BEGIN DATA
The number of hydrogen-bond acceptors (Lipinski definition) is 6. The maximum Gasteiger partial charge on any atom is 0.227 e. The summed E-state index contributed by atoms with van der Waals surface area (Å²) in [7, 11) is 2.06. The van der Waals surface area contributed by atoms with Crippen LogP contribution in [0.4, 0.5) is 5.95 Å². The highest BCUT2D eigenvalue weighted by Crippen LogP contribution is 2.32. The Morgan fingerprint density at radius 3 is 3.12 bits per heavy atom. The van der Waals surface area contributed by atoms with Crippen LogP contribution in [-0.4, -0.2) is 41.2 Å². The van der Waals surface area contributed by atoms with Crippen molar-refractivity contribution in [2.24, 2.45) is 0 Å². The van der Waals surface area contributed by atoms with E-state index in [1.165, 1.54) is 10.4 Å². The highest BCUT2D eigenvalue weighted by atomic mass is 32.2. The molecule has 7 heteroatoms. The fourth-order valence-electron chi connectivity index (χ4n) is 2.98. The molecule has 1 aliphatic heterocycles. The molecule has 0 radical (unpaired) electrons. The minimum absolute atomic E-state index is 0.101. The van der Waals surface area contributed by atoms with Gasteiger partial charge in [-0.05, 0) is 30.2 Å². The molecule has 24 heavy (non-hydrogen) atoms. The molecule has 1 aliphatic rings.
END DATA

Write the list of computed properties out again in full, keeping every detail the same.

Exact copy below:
The number of hydrogen-bond acceptors (Lipinski definition) is 6. The maximum Gasteiger partial charge on any atom is 0.227 e. The summed E-state index contributed by atoms with van der Waals surface area (Å²) in [7, 11) is 2.06. The van der Waals surface area contributed by atoms with Crippen LogP contribution in [0.4, 0.5) is 5.95 Å². The highest BCUT2D eigenvalue weighted by Crippen LogP contribution is 2.32. The Morgan fingerprint density at radius 3 is 3.12 bits per heavy atom. The van der Waals surface area contributed by atoms with Crippen LogP contribution in [-0.4, -0.2) is 41.2 Å². The van der Waals surface area contributed by atoms with Crippen molar-refractivity contribution in [2.24, 2.45) is 0 Å². The van der Waals surface area contributed by atoms with E-state index in [1.165, 1.54) is 10.4 Å². The highest BCUT2D eigenvalue weighted by atomic mass is 32.2. The molecule has 7 heteroatoms. The fourth-order valence-electron chi connectivity index (χ4n) is 2.98. The molecule has 1 aliphatic heterocycles. The molecule has 0 radical (unpaired) electrons. The minimum absolute atomic E-state index is 0.101. The van der Waals surface area contributed by atoms with Gasteiger partial charge in [-0.05, 0) is 30.2 Å². The molecule has 24 heavy (non-hydrogen) atoms. The molecule has 1 aliphatic rings.